While the Justice department attempted to justify the decision as a response to the appellate ruling which eliminated a large element of the damages being sought, the May 12 brief had already addressed that point and came to the conclusion that the earlier ruling by the Court of Appeals did not preclude the $130 billion demand.
An additional red flag was also raised by an apparent flurry of internal activity at the Justice Department just prior to the end of the trial. The New York Times reported that senior Department officials flatly overruled the objections of the career lawyers in charge of the case and ordered them to reduce the demand by $120 billion despite the fact that the trial team argued the move was legally unjustifiable and would be viewed as politically motivated.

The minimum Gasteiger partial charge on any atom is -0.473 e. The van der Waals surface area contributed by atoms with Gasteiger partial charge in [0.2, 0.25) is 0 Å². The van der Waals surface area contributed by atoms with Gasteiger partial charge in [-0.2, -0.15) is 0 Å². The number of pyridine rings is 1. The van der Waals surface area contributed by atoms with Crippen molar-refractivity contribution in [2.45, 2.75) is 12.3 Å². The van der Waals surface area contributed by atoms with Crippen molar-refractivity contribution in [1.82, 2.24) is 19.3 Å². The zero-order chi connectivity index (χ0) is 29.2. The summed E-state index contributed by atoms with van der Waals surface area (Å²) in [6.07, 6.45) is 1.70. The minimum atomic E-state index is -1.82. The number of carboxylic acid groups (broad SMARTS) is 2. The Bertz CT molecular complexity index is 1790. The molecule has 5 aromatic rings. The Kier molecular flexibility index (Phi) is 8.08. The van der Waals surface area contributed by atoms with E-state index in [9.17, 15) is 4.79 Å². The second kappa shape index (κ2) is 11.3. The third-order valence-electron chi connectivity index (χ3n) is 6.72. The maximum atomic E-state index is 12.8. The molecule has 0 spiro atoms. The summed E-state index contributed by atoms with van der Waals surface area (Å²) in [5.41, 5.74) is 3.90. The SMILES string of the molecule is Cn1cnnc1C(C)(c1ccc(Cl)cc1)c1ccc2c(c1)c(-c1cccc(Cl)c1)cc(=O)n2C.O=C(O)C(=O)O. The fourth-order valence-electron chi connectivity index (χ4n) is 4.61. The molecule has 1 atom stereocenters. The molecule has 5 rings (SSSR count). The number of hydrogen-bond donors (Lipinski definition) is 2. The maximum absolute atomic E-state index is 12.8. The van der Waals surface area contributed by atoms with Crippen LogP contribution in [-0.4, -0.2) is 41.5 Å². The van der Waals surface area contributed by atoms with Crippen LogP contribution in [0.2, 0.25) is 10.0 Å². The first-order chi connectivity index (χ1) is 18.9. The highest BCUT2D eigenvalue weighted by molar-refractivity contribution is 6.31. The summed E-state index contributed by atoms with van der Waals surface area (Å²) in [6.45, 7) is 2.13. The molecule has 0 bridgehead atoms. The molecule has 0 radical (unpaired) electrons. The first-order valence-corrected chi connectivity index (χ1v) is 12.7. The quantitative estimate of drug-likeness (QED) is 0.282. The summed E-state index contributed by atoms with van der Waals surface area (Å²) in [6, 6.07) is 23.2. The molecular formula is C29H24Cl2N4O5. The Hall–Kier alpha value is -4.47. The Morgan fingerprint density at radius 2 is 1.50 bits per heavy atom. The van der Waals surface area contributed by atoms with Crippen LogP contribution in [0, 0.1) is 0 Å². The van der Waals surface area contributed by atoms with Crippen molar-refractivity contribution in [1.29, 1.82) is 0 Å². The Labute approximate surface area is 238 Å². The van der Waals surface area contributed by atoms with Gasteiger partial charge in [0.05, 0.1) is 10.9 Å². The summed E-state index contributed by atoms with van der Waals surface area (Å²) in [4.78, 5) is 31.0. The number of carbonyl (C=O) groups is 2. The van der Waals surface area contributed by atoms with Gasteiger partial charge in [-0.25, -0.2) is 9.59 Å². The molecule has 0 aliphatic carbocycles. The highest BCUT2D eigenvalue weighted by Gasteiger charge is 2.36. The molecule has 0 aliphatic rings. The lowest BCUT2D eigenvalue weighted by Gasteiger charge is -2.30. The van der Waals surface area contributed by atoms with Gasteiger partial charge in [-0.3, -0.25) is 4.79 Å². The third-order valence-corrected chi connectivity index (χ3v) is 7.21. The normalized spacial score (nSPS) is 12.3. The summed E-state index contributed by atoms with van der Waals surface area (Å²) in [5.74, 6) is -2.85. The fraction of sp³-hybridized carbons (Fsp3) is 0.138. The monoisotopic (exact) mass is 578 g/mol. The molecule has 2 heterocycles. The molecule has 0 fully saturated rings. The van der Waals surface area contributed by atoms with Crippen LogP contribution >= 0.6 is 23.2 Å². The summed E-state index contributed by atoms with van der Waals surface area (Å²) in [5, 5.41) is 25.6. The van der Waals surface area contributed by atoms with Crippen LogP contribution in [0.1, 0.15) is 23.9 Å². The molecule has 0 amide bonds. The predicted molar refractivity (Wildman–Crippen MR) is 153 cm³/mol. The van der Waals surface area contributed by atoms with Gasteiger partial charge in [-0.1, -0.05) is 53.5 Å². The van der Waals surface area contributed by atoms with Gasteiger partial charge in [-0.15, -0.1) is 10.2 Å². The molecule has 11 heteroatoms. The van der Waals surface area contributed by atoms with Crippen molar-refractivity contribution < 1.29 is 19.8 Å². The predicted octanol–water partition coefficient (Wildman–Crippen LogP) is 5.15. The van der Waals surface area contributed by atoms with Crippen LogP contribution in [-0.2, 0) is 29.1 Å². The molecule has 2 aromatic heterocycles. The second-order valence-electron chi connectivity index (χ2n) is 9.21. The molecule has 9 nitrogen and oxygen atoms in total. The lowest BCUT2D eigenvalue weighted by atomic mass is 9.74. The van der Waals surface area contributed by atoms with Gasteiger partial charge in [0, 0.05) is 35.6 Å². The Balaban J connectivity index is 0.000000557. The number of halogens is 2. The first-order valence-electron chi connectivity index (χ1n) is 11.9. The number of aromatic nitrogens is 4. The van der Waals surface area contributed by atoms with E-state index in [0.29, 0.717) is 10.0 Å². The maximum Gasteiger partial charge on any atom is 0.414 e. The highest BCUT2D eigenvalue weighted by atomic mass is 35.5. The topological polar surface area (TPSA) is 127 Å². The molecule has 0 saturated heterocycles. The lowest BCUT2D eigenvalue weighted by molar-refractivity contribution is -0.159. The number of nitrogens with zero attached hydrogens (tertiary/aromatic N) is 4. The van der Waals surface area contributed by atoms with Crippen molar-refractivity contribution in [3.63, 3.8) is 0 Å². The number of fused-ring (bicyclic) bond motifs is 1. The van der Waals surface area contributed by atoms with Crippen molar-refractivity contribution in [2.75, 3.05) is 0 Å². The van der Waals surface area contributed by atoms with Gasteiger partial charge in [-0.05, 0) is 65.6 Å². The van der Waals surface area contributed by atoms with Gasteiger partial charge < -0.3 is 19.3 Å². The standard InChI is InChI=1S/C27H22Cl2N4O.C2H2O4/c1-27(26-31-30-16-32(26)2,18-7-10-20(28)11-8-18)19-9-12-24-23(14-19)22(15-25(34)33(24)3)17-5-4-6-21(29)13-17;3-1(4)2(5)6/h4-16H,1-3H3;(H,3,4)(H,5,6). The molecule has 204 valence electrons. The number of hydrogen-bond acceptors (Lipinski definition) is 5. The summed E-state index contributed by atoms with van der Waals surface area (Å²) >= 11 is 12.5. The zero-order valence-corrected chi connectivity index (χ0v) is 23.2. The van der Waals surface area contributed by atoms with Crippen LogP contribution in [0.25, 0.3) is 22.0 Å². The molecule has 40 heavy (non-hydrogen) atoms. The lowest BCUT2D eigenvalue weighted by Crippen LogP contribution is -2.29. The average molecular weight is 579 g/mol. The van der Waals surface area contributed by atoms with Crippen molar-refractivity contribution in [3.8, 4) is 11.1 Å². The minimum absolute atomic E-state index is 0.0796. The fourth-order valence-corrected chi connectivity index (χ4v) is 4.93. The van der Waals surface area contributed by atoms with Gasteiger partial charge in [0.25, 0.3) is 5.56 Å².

Robert D. McCallum, the Associate Attorney General who overruled the top two lawyers on the trial team (Sharon Y. Eubanks and Stephen D. Brody) and other political appointees appear to have engaged in efforts to undermine the case.
Significantly, McCallum is a close friend of President Bush from college as well as a former partner in the Atlanta law firm of Alston & Bird, which has done legal work for R.J. Reynolds Tobacco, part of Reynolds American, a defendant in the case.
The New York Times quoted an anonymous source in the Justice Department as stating: “Everyone is asking, ‘Why now?’ Why would you throw the case down the toilet at the very last hour, after five years?” Some lawyers on the trial team reportedly threatened to quit after McCallum’s actions.